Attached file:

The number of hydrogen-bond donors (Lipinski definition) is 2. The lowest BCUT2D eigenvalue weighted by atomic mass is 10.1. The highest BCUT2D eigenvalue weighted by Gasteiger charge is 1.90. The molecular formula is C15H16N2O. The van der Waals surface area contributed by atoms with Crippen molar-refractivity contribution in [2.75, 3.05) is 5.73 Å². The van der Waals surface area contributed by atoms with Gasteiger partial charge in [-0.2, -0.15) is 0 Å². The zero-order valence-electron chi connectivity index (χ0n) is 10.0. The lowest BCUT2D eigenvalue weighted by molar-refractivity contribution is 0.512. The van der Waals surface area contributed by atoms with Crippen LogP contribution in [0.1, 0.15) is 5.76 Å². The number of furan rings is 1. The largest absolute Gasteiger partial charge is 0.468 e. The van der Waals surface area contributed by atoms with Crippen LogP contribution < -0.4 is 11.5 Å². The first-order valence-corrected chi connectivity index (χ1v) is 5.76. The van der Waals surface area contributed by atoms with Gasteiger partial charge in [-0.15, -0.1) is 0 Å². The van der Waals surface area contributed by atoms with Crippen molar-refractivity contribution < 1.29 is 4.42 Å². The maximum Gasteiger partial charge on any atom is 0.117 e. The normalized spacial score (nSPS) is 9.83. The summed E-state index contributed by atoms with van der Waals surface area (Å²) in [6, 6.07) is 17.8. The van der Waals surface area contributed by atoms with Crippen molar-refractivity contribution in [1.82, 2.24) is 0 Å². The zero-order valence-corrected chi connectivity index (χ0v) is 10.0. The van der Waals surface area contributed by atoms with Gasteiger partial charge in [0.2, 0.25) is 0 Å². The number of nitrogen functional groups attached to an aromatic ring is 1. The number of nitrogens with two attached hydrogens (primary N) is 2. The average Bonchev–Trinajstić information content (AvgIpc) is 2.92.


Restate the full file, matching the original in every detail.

The number of hydrogen-bond donors (Lipinski definition) is 2. The lowest BCUT2D eigenvalue weighted by atomic mass is 10.1. The highest BCUT2D eigenvalue weighted by Gasteiger charge is 1.90. The molecular formula is C15H16N2O. The van der Waals surface area contributed by atoms with Crippen molar-refractivity contribution in [2.75, 3.05) is 5.73 Å². The van der Waals surface area contributed by atoms with Gasteiger partial charge in [-0.2, -0.15) is 0 Å². The zero-order valence-electron chi connectivity index (χ0n) is 10.0. The lowest BCUT2D eigenvalue weighted by molar-refractivity contribution is 0.512. The van der Waals surface area contributed by atoms with Crippen LogP contribution in [0.1, 0.15) is 5.76 Å². The number of furan rings is 1. The largest absolute Gasteiger partial charge is 0.468 e. The van der Waals surface area contributed by atoms with Crippen LogP contribution < -0.4 is 11.5 Å². The first-order valence-corrected chi connectivity index (χ1v) is 5.76. The van der Waals surface area contributed by atoms with Gasteiger partial charge in [-0.15, -0.1) is 0 Å². The van der Waals surface area contributed by atoms with Crippen molar-refractivity contribution < 1.29 is 4.42 Å². The maximum Gasteiger partial charge on any atom is 0.117 e. The normalized spacial score (nSPS) is 9.83. The summed E-state index contributed by atoms with van der Waals surface area (Å²) in [6, 6.07) is 17.8. The van der Waals surface area contributed by atoms with Crippen molar-refractivity contribution in [1.82, 2.24) is 0 Å². The zero-order valence-corrected chi connectivity index (χ0v) is 10.0. The van der Waals surface area contributed by atoms with Gasteiger partial charge in [0.2, 0.25) is 0 Å². The number of nitrogen functional groups attached to an aromatic ring is 1. The number of nitrogens with two attached hydrogens (primary N) is 2. The average Bonchev–Trinajstić information content (AvgIpc) is 2.92.